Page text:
When I was a child, my mother had a set of battered, antique kitchen scales, that swung up and down with force as you added or removed the individual weights that accompanied them.
I have thought of the old, chipped primrose yellow of those scales often in our current predicament, a memory that is usually prompted by the wild swing of emotions, first one way then the other, when trying to work out the true nature of humanity. Greedy or giving?
On the one hand, there has been such shocking selfishness – from the opportunists using every internet scam to make a fast buck out of tragedy, to the supermarket hoarders who thought only of their own families, wasting not a second on the frail elderly who struggled to shops in the early days of this, only to be confronted by empty shelves.
Not to mention the politicians, nursing their dogma in intensive care while patients gasped for breath outside it, like stranded fish.
Boris, being one of course. The look he has hitherto perfected, of the tousle-haired tot dressed in his daddy’s suit, is not sitting well with his new attempt at gravitas and statesman-like speech making.
Especially when the speeches in question make about as much sense as a tot’s first “ga-ga-goo”.
The gist of it – as far as one can determine – is that the majority of the middle class can stay home to work while security guards, construction workers and the like can get back out there. No contact tracing but good luck and stay alert. Oh, and maybe walk to work to avoid overcrowding public transport, there’s a good chap. Tally ho, little Britain. Tally ho!
But on the other hand, tales of human generosity, of small kindnesses and huge sacrifices, light the darkness of Covid and make the scales rise a little to balance out the weight.
One such tale is that of a recent donation of half a million pounds by the Irish people to the Choctaw reservation in Mississippi, to provide food, water and necessary supplies during the Covid-19 outbreak. Native Americans are particularly vulnerable to coronavirus because so many live in poverty, and because they have such a high incidence of diseases such as asthma, diabetes and heart conditions.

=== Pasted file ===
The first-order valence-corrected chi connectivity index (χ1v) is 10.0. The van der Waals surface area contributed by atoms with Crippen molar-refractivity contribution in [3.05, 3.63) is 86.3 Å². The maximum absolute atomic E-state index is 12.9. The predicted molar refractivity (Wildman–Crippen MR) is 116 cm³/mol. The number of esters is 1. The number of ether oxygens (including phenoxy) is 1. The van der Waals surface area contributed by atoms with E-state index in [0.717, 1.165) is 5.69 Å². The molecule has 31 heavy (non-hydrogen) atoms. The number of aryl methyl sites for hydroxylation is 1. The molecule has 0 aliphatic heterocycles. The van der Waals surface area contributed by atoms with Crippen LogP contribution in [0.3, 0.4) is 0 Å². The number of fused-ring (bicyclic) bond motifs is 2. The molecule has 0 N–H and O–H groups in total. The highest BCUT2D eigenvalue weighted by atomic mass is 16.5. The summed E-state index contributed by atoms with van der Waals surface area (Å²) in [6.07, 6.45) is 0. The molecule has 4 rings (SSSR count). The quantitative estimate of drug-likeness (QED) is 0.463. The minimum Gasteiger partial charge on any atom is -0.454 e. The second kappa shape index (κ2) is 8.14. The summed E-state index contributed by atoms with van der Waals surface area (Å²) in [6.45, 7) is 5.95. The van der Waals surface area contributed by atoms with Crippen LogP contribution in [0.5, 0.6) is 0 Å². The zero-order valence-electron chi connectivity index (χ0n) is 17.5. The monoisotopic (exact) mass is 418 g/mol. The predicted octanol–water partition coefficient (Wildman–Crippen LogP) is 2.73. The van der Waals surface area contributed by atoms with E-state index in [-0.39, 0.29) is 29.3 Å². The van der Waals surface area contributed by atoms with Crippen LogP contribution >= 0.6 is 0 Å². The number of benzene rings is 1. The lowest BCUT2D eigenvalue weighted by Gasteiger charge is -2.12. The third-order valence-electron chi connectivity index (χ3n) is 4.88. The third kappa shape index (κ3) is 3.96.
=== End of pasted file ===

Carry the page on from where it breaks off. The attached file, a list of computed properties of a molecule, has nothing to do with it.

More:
The Irish donation is payback, the history behind it, touching. In 1847, the Choctaw people heard of the plight of the Irish nation, devastated by the potato famine. Separated by thousands of miles and an ocean, tales of starvation nonetheless prompted them to raise $170 in aid.
What was remarkable about the donation was that the Choctaw had their own troubles. Seventeen years before, in 1830, they had been forced to sign the Treaty of Dancing Rabbit Creek, giving up the lush terrain of their ancestral homeland in Alabama and Mississippi. Instead, they were given 15 acres of wilderness in Oklahoma.
The migration to the new lands could not have been more badly timed. The winter of 1830 was one of the coldest ever recorded and they battled blizzards and flash floods as they tried to cross the Mississippi river in what would later be called the “Trail of Tears”.
Their houses were burned down, their cattle let loose, and they were plagued by outbreaks of cholera. They knew what it was to be hungry. Malnutrition killed thousands in that painful exodus and they were still recovering when they helped their Irish brothers and sisters. Perhaps it is true that those who have least, give most.
Certainly, in this crisis, it is hard not to deduce that those who have most are determined to keep it. From Boris to Elon Musk, the CEO and architect of Tesla electric cars, who is said to be worth $36 billion. Musk’s response to coronavirus?
The panic, he declared on the day global deaths exceeded 100,000, was “dumb”. Lockdown interfered with his “freedom”. Maybe, but not half as much as death would.
He refused to close his car factory until forced, and has insisted – backed by Trump – that it should now reopen early. I doubt he’ll spend his days on the factory floor but his workers will, the equivalent of the working class fodder of trench warfare.
Necessary victims. Where is Musk’s recognition that he is rich because of those workers? How ugly ingratitude is. And how different to the gratitude that has flowed between Ireland and America for nearly 200 years.
In 1992, a group of Irish people walked the “Trail of Tears”. In 1999, a Choctaw man led the Irish Famine Walk. Neither side has forgotten the other.
There is a tendency in times of darkness to think that our predicament is unique in its awfulness, forgetting the trials and troubles in periods of history when there were none of the safety nets that catch us now.
The global health organisations, the scientific community, the benefits of sophisticated communication systems.
Granted, we have to put up with Boris and Trump and Musk and their self-centred ilk, but sometimes, it helps to remember that if we look hard enough, we find human instincts that tip the scales the other way.